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Face mask mandate proclaimed with emergency alarm spurs bill to end practice

“We must reserve the use of our state’s emergency alert system for true emergencies,’’ state Rep. Bradley Slagh said of his recently-introduced bill.

LANSING, Mich. — An emergency alert that sounded on cellphones across Michigan last month announcing mask mandates from Gov. Gretchen Whitmer caused state Rep. Bradley Slagh’s phone to light up – but for a different reason.

“Within the space of a few hours, I heard from multiple constituents asking, ‘what in the world is going on,’’’ said Slagh, R-Zeeland.

He says using Michigan’s emergency alert system to announce executive orders is not a good idea and should stop.

“An overuse of the emergency system for non-emergencies sets a dangerous precedent because it will likely cause people to become numb to legitimate emergency alerts – the proverbial ‘boy who cried wolf’ situation,’’ he said.

Slagh recently introduced a bill he says would require Michigan’s emergency alert system to be used only by first responders to prevent immediate or nearly immediate loss of life and property.

Appropriate uses include alerting the public to acts of terrorism, unresolved mass shootings, natural disasters, industrial explosions, train derailments and announcements of missing endangered individuals.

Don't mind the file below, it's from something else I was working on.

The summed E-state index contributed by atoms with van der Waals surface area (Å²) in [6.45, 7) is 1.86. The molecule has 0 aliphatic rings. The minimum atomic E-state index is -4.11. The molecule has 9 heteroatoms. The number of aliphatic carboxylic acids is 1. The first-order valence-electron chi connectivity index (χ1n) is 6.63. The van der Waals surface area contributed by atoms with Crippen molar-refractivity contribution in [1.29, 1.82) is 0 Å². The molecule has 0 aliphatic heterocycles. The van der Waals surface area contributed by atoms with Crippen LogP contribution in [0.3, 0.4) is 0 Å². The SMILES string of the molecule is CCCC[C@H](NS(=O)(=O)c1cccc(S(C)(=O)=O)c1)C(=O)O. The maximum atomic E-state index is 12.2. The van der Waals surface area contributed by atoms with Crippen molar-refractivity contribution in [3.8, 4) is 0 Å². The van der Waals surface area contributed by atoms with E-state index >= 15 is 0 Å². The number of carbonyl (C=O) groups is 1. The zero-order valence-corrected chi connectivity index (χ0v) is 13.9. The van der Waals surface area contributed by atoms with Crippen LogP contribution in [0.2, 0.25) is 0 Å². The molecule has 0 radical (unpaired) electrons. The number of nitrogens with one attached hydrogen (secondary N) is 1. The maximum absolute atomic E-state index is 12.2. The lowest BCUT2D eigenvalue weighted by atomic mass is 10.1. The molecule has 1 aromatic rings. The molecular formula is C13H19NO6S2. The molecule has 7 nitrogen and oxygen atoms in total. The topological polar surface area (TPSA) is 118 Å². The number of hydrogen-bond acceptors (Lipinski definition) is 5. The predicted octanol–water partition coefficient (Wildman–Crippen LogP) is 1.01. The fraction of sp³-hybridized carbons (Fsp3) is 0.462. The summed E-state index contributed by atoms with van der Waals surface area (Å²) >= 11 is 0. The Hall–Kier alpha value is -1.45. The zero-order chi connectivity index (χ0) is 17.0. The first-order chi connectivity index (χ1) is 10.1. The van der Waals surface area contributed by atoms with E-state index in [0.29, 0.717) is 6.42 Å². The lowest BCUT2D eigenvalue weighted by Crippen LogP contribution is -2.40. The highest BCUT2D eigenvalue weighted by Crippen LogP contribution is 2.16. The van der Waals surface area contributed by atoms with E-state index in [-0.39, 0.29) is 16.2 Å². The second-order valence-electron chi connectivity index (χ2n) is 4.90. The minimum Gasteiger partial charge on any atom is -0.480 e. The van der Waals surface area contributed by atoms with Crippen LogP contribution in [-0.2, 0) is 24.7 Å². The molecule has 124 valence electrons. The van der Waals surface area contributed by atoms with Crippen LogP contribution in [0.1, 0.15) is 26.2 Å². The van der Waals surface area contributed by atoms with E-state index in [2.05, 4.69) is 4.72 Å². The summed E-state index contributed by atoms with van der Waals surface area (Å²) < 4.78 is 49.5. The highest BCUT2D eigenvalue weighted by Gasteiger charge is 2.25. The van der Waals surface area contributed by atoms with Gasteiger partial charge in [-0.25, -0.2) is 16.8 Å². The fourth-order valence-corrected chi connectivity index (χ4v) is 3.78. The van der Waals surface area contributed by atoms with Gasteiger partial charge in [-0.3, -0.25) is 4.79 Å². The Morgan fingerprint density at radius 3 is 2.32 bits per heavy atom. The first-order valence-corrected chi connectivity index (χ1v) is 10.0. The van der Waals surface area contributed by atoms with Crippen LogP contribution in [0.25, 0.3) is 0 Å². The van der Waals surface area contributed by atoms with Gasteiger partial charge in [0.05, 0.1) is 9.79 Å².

“We must reserve the use of our state’s emergency alert system for true emergencies,’’ Slagh said. “We must preserve the integrity of the system so it is as effective as possible when it’s truly needed.’’

House Bill No. 6100 follows a July 13 emergency alert from the governor’s office.

The afternoon alert read: Fight COVID by wearing a mask. Michiganders are REQUIRED by executive order to wear face coverings in public indoor and crowded outdoor spaces. Businesses must refuse entry or service to those who do not wear a face covering (with limited exceptions).’’

The message concluded: More info: Michigan.gov/MaskUp.

Slagh said he talked with people who said they planned to turn off the emergency notification alarm on their phones because of the mid-July mask alert.

“It’s not about this pandemic or this governor,’’ Slagh said. “The thought process is how do we use the emergency alert system for exactly what it’s designed for and not for multiple other things.’’

The bill has been referred to the Committee on Government Operations.

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